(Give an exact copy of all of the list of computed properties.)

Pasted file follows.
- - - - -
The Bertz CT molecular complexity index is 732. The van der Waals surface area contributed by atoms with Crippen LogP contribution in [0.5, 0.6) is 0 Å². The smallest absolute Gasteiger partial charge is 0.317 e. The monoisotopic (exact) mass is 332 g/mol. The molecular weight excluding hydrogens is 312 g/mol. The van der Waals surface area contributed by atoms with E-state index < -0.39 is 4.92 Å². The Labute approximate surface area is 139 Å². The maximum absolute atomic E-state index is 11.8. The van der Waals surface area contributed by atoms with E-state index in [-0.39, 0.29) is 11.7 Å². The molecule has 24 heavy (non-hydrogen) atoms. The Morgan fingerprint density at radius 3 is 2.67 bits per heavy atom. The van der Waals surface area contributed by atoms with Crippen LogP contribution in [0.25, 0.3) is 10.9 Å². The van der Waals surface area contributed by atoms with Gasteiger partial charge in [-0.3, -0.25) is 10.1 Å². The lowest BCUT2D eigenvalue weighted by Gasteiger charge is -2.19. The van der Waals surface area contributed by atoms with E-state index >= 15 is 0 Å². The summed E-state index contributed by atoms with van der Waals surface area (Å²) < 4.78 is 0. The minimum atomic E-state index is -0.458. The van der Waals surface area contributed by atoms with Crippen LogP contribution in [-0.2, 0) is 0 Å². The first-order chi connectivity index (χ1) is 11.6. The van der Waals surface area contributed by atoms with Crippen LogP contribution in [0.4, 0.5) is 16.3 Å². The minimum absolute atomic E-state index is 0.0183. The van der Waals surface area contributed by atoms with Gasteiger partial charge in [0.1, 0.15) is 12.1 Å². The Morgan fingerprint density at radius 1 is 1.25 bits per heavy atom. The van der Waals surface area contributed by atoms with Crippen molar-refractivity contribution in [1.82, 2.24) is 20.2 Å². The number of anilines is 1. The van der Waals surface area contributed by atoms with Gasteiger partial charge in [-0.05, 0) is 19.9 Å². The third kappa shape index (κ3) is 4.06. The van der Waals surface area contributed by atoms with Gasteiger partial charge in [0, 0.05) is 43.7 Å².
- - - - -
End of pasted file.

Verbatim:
The Bertz CT molecular complexity index is 732. The van der Waals surface area contributed by atoms with Crippen LogP contribution in [0.5, 0.6) is 0 Å². The smallest absolute Gasteiger partial charge is 0.317 e. The monoisotopic (exact) mass is 332 g/mol. The molecular weight excluding hydrogens is 312 g/mol. The van der Waals surface area contributed by atoms with E-state index < -0.39 is 4.92 Å². The Labute approximate surface area is 139 Å². The maximum absolute atomic E-state index is 11.8. The van der Waals surface area contributed by atoms with E-state index in [-0.39, 0.29) is 11.7 Å². The molecule has 24 heavy (non-hydrogen) atoms. The Morgan fingerprint density at radius 3 is 2.67 bits per heavy atom. The van der Waals surface area contributed by atoms with Crippen LogP contribution in [0.25, 0.3) is 10.9 Å². The van der Waals surface area contributed by atoms with Gasteiger partial charge in [-0.3, -0.25) is 10.1 Å². The lowest BCUT2D eigenvalue weighted by Gasteiger charge is -2.19. The van der Waals surface area contributed by atoms with E-state index >= 15 is 0 Å². The summed E-state index contributed by atoms with van der Waals surface area (Å²) < 4.78 is 0. The minimum atomic E-state index is -0.458. The van der Waals surface area contributed by atoms with Crippen LogP contribution in [-0.2, 0) is 0 Å². The first-order chi connectivity index (χ1) is 11.6. The van der Waals surface area contributed by atoms with Crippen LogP contribution in [0.4, 0.5) is 16.3 Å². The minimum absolute atomic E-state index is 0.0183. The van der Waals surface area contributed by atoms with Gasteiger partial charge in [0.1, 0.15) is 12.1 Å². The Morgan fingerprint density at radius 1 is 1.25 bits per heavy atom. The van der Waals surface area contributed by atoms with Crippen molar-refractivity contribution in [1.82, 2.24) is 20.2 Å². The number of anilines is 1. The van der Waals surface area contributed by atoms with Gasteiger partial charge in [-0.05, 0) is 19.9 Å². The third kappa shape index (κ3) is 4.06. The van der Waals surface area contributed by atoms with Gasteiger partial charge in [0, 0.05) is 43.7 Å².